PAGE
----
Sections of the political establishment began to tack in the face of the broad antiwar sentiment. This ranged from right-wing Republicans, who had previously criticized Obama for failing to intervene earlier, to pseudo-left outfits like the International Socialist Organization, which had taken the lead in campaigning for war and portraying the CIA- and Saudi-backed Islamist militias as the “Syrian revolution.”
Then, Secretary of State John Kerry, in deep crisis and evident confusion after spending the previous week as the administration’s point man in reciting lies to justify an imperialist war—with next to nothing to show for it in terms of international support—stumbled over a question at a London press conference as to whether anything could forestall an American attack.
His answer, that Syria’s government could surrender all of its chemical weapons, was swiftly taken up by Russia and then Syria itself, which said it was willing to carry out the disarmament and sign the chemical weapons treaty.
The first response of the State Department and the White House was to try to take back Kerry’s remark, which was publicly described as “rhetorical” and “hypothetical,” and characterized by administration officials speaking off the record as “off-script” and a “goof.”
However, this response made it all too apparent that—after arguing for two weeks that the aim of the impending US aggression was to deter the Syrian regime from using chemical weapons—Washington could not take “yes” for an answer.
It only underscored the fact that chemical weapons were never anything more than a pretext for military intervention. Washington’s aims in Syria, as in Afghanistan and Iraq before it, were of a geopolitical character. US imperialism seeks to topple the Assad government and impose a more pliant regime in order to assert its hegemony over the oil-rich region and deal a strategic defeat to Iran and Russia, regional rivals that are also in Washington’s crosshairs.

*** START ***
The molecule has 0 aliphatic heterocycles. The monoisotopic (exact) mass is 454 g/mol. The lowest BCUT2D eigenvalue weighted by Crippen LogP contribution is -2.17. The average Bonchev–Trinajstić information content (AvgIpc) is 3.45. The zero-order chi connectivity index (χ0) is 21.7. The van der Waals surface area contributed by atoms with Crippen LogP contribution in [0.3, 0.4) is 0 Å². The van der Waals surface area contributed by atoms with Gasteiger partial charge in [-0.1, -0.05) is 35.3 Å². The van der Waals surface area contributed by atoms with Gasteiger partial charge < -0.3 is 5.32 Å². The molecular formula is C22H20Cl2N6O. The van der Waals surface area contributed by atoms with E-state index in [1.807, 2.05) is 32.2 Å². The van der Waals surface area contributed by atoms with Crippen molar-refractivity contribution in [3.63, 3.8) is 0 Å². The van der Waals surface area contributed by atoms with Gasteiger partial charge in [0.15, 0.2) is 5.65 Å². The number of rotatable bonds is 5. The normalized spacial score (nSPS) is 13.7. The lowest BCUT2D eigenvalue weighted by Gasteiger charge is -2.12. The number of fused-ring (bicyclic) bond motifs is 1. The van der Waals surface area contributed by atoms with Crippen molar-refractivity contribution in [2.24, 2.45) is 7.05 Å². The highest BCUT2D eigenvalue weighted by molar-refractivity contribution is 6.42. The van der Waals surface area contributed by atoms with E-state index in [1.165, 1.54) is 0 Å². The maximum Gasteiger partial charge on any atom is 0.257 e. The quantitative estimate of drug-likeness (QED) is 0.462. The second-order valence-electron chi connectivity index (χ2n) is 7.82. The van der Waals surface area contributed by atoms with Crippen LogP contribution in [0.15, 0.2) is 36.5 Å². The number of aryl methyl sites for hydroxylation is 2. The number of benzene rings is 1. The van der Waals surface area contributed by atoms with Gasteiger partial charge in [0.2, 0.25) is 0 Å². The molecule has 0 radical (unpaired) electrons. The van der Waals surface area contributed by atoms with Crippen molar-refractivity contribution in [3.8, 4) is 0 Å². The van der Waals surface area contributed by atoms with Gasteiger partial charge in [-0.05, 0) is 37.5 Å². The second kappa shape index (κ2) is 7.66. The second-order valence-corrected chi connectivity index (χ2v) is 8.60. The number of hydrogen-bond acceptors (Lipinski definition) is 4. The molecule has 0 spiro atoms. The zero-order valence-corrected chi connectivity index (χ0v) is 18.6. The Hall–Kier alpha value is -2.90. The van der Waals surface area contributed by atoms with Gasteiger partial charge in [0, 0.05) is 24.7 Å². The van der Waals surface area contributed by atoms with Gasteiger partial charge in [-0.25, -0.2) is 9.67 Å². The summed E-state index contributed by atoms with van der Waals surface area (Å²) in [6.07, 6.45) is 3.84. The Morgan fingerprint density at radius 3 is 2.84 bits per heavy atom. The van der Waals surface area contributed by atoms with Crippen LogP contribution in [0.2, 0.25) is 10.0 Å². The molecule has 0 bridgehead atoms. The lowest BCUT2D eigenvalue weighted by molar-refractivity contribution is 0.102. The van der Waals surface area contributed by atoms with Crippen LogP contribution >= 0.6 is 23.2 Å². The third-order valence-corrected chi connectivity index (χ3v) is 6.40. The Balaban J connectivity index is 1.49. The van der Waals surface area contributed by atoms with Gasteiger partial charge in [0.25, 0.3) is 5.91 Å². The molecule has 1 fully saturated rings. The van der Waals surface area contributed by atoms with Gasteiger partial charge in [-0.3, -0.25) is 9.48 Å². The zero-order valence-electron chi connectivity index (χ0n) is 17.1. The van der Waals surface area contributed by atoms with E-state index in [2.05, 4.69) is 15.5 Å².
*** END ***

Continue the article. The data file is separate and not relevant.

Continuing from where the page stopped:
The administration decided it could not simply ignore the Russian-Syrian offer without exposing its real war aims and incurring even greater popular opposition. For now, it will engage in diplomatic maneuvers at the UN—with the aim of preparing a war. Doubtless, it will draw from the Bush WMD playbook, issuing unrealizable ultimatums to the Syrian regime that will then be used as justification for an attack.
For Obama, this represents a major political setback. Living in a bubble of synthetic public opinion dished out by multimillionaire news announcers and media pundits, he found himself confronted with real public opinion, which he had disastrously misread. This is not surprising. Obama has shown no real vocation as a politician. His training and worldview are those of an intelligence operative, someone who relies on secret dossiers rather than any insight into the mood of the American people.
The Obama administration has not given up on war. The profound contradictions of American capitalism that give rise to militarism and aggression have not gone away. Washington will now redouble its efforts to prepare a military attack. Another chemical weapons provocation in Syria is not only possible, but likely.
This doubling down on a war in Syria poses even more catastrophic consequences, as Iran and Russia have now had ample opportunity to evaluate Washington’s true aims and prepare accordingly.
Moreover, the decision to launch an illegal war of aggression opposed by the overwhelming majority of the American people can only go forward hand in hand with intensified political repression.
The fight against war in Syria and beyond retains all of its burning urgency. It can be waged only by mobilizing working people, students and youth in a struggle, independent of the Congress and the two big-business parties, that is directed against capitalism, the source of militarism, social inequality and the assault on democratic rights.
Bill Van Auken